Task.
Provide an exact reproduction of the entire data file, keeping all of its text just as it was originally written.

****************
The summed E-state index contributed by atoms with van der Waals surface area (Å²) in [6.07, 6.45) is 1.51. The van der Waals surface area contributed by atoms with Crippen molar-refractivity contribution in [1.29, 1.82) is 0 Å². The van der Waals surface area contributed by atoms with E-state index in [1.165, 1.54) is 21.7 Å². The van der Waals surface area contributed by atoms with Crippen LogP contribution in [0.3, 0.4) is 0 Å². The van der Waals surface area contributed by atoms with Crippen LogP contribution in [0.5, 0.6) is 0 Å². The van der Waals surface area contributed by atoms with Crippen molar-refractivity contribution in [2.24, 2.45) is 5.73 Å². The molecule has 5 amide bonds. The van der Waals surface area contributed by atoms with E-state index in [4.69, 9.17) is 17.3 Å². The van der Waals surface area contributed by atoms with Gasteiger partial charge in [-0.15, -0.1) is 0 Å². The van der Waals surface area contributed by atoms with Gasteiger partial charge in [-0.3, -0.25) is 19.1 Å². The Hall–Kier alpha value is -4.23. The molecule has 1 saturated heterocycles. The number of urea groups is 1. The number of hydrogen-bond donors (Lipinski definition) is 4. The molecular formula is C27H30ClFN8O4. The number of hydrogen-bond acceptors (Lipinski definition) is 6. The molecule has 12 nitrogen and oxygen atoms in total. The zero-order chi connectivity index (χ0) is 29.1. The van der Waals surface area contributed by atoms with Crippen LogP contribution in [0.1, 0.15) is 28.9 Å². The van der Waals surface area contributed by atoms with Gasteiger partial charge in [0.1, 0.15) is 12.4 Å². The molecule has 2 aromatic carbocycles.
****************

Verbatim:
The summed E-state index contributed by atoms with van der Waals surface area (Å²) in [6.07, 6.45) is 1.51. The van der Waals surface area contributed by atoms with Crippen molar-refractivity contribution in [1.29, 1.82) is 0 Å². The van der Waals surface area contributed by atoms with E-state index in [1.165, 1.54) is 21.7 Å². The van der Waals surface area contributed by atoms with Crippen LogP contribution in [0.3, 0.4) is 0 Å². The van der Waals surface area contributed by atoms with Crippen LogP contribution in [0.5, 0.6) is 0 Å². The van der Waals surface area contributed by atoms with Crippen molar-refractivity contribution in [2.24, 2.45) is 5.73 Å². The molecule has 5 amide bonds. The van der Waals surface area contributed by atoms with E-state index in [4.69, 9.17) is 17.3 Å². The van der Waals surface area contributed by atoms with Gasteiger partial charge in [-0.15, -0.1) is 0 Å². The van der Waals surface area contributed by atoms with Gasteiger partial charge in [-0.3, -0.25) is 19.1 Å². The Hall–Kier alpha value is -4.23. The molecule has 1 saturated heterocycles. The number of urea groups is 1. The number of hydrogen-bond donors (Lipinski definition) is 4. The molecular formula is C27H30ClFN8O4. The number of hydrogen-bond acceptors (Lipinski definition) is 6. The molecule has 12 nitrogen and oxygen atoms in total. The zero-order chi connectivity index (χ0) is 29.1. The van der Waals surface area contributed by atoms with Crippen LogP contribution in [0.1, 0.15) is 28.9 Å². The van der Waals surface area contributed by atoms with Gasteiger partial charge in [0.1, 0.15) is 12.4 Å². The molecule has 2 aromatic carbocycles.